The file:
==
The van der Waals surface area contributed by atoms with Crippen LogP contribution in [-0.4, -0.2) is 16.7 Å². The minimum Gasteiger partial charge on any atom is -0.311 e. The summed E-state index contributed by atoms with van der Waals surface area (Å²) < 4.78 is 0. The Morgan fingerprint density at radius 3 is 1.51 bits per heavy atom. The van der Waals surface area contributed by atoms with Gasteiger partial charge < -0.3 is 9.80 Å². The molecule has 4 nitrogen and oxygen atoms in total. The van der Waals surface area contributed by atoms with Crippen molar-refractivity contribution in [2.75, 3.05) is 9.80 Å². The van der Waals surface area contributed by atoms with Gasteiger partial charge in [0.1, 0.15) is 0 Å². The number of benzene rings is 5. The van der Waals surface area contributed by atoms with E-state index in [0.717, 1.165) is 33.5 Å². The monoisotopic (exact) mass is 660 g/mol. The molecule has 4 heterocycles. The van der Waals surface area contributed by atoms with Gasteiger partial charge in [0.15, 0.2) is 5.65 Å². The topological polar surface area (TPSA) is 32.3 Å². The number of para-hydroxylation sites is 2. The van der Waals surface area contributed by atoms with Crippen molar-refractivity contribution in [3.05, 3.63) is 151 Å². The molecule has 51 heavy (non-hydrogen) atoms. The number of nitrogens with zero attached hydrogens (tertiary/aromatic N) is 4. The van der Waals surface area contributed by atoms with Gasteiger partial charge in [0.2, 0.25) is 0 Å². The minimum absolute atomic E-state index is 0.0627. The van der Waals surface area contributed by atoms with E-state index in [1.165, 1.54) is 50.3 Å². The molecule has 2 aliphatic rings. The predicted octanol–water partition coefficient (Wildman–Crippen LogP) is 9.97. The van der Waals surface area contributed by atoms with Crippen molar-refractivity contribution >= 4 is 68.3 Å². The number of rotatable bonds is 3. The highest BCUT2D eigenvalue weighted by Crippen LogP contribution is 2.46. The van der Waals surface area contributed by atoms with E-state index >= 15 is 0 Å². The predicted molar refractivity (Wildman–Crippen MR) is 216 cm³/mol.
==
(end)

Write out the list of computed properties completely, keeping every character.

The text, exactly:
The van der Waals surface area contributed by atoms with Crippen LogP contribution in [-0.4, -0.2) is 16.7 Å². The minimum Gasteiger partial charge on any atom is -0.311 e. The summed E-state index contributed by atoms with van der Waals surface area (Å²) < 4.78 is 0. The Morgan fingerprint density at radius 3 is 1.51 bits per heavy atom. The van der Waals surface area contributed by atoms with Gasteiger partial charge < -0.3 is 9.80 Å². The molecule has 4 nitrogen and oxygen atoms in total. The van der Waals surface area contributed by atoms with Crippen molar-refractivity contribution in [2.75, 3.05) is 9.80 Å². The van der Waals surface area contributed by atoms with Gasteiger partial charge in [0.1, 0.15) is 0 Å². The number of benzene rings is 5. The van der Waals surface area contributed by atoms with E-state index in [0.717, 1.165) is 33.5 Å². The monoisotopic (exact) mass is 660 g/mol. The molecule has 4 heterocycles. The van der Waals surface area contributed by atoms with Gasteiger partial charge in [0.15, 0.2) is 5.65 Å². The topological polar surface area (TPSA) is 32.3 Å². The number of para-hydroxylation sites is 2. The van der Waals surface area contributed by atoms with Crippen molar-refractivity contribution in [3.05, 3.63) is 151 Å². The molecule has 51 heavy (non-hydrogen) atoms. The number of nitrogens with zero attached hydrogens (tertiary/aromatic N) is 4. The van der Waals surface area contributed by atoms with Gasteiger partial charge in [0.2, 0.25) is 0 Å². The minimum absolute atomic E-state index is 0.0627. The van der Waals surface area contributed by atoms with E-state index in [1.165, 1.54) is 50.3 Å². The molecule has 2 aliphatic rings. The predicted octanol–water partition coefficient (Wildman–Crippen LogP) is 9.97. The van der Waals surface area contributed by atoms with Crippen molar-refractivity contribution >= 4 is 68.3 Å². The number of rotatable bonds is 3. The highest BCUT2D eigenvalue weighted by Crippen LogP contribution is 2.46. The van der Waals surface area contributed by atoms with E-state index >= 15 is 0 Å². The predicted molar refractivity (Wildman–Crippen MR) is 216 cm³/mol.